As “work from anywhere” becomes a more common practice in our new world of work, many organizations are hiring employees who live in other parts of the U.S., or even outside of the U.S.
Since we have the technology for a remote workforce, it shouldn’t matter where they are, right? Wrong!
Here are some of the items you need to consider:
- Do you need to establish a local business entity? Most states in the U.S. and foreign countries require this.
- What is the job market paying in the location where your employee works? Is it similar or different from your corporate location? Will you pay a differential if the person works remotely?
- What about wage and hour laws or meal and rest breaks in the city, state, or country where the employee works?
- How do you ensure equity in benefits, for example, vacation and holidays? European employees typically receive more vacation than U.S. employees. How do you handle that?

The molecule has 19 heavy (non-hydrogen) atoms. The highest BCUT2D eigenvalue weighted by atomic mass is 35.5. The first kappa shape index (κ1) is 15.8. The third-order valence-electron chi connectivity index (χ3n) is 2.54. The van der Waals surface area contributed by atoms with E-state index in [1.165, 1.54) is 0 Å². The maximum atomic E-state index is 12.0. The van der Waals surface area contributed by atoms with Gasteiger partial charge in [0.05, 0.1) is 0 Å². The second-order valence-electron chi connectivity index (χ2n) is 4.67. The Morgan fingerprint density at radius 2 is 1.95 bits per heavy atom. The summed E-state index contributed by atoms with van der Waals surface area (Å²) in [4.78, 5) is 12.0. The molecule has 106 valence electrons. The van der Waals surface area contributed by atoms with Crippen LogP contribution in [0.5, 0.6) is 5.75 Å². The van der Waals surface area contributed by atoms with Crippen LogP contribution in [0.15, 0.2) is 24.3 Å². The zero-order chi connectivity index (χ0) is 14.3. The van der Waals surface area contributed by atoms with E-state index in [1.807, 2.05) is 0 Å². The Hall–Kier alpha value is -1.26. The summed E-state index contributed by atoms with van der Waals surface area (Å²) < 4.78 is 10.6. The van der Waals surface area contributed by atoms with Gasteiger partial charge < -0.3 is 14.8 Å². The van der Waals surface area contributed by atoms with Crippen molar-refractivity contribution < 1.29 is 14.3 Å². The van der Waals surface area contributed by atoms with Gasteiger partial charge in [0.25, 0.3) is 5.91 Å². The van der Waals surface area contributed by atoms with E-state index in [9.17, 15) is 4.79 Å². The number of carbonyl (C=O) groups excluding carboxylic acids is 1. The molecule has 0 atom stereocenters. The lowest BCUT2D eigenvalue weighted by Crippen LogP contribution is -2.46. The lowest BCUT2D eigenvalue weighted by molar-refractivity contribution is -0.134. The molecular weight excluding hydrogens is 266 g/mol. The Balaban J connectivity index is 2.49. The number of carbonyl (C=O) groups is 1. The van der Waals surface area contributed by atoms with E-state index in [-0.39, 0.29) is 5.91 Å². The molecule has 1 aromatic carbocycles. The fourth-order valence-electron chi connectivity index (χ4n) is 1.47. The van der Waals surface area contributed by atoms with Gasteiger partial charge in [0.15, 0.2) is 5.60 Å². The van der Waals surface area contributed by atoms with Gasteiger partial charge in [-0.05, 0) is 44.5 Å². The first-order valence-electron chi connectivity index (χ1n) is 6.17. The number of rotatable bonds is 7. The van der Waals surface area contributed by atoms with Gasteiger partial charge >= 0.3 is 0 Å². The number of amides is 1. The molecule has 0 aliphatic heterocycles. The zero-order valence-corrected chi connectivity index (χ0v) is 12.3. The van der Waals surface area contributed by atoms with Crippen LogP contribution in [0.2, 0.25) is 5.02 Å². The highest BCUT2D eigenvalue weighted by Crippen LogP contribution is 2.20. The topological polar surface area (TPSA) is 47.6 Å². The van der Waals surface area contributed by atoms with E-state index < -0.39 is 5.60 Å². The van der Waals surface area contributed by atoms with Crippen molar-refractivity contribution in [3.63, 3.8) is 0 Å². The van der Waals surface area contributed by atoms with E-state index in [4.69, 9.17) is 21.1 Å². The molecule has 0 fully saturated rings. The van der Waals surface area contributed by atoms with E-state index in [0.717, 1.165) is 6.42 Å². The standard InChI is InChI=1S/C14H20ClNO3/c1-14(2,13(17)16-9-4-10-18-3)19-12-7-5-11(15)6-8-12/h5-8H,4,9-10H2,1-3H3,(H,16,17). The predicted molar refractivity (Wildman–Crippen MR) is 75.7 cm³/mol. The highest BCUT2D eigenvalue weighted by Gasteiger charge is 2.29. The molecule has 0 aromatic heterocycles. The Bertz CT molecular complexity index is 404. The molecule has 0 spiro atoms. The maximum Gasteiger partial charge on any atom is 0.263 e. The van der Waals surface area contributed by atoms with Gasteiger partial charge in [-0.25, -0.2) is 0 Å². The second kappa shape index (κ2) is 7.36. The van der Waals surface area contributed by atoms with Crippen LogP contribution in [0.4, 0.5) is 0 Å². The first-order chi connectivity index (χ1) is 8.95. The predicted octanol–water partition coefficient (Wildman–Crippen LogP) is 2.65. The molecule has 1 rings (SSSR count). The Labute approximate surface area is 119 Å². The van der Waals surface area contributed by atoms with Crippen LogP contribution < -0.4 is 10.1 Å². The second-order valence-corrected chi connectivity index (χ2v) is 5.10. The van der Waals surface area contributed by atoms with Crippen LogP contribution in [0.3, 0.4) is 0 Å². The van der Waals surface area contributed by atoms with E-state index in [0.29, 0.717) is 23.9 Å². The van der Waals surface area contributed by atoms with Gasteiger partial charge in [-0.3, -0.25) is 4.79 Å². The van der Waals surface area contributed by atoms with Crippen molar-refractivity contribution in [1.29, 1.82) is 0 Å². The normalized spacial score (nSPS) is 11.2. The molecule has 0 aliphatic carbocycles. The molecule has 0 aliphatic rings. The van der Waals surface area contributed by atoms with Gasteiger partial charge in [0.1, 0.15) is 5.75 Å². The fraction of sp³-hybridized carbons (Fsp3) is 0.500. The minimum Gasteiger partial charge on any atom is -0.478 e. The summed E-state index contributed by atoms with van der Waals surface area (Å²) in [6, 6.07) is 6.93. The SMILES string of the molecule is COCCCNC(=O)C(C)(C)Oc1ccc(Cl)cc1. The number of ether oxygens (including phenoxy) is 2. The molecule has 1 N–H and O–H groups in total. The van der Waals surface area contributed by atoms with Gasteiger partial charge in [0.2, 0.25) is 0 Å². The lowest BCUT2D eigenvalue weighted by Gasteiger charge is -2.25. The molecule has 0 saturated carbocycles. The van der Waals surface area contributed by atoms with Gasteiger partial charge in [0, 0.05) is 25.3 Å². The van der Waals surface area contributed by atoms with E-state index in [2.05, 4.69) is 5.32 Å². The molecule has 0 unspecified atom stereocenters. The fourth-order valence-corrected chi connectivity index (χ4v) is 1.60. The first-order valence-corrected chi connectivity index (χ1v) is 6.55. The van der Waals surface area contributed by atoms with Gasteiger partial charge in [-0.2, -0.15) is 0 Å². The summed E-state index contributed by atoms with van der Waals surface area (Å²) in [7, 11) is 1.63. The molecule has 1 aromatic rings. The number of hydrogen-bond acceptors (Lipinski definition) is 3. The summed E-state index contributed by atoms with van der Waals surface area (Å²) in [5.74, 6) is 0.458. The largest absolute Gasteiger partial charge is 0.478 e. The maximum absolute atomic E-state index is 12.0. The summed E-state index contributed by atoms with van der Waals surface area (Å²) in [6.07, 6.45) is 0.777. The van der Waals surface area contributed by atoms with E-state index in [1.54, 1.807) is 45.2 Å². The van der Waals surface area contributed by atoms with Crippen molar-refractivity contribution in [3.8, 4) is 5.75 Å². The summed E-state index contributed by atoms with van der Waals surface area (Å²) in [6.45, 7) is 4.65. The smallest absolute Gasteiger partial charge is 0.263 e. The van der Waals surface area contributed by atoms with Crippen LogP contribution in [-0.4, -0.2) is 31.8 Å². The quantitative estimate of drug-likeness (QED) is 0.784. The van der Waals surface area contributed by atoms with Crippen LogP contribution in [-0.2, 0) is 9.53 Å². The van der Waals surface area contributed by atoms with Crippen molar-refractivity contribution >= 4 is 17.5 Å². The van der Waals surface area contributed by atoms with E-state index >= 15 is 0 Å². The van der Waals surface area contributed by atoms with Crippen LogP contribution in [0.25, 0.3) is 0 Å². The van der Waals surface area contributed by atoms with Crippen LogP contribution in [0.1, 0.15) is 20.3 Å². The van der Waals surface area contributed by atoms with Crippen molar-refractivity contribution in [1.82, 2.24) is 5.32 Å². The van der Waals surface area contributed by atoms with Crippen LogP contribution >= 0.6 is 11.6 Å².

- What other benefits are required by the employee’s location?
- What about leave laws? How are parental, medical, and other types of leaves handled? Canada and many European countries offer up to a year of paid time off for certain leaves.
- What are the local requirements for laying off or firing an employee? Many European countries require lengthy advance notice for a layoff, for example.
If the majority of your employees are in California, where required benefits may be more generous than in other parts of the U.S., do you offer your employees in other states California benefits? Can you afford to? If not, follow the laws where the work is performed and consider taking small steps to reach equity with your California employees.
It’s important to note that if a manager is working elsewhere but manages people in California, the California law requiring that managers receive anti-harassment training every two years applies.
Employment laws vary from state to state and certainly from country to country. To be in compliance, you need to follow the laws related to the state or country where your employees are located. It’s important to work with an employment attorney who is familiar with the legal requirements for recruiting, hiring, terminating, paying, and managing employees in that specific area.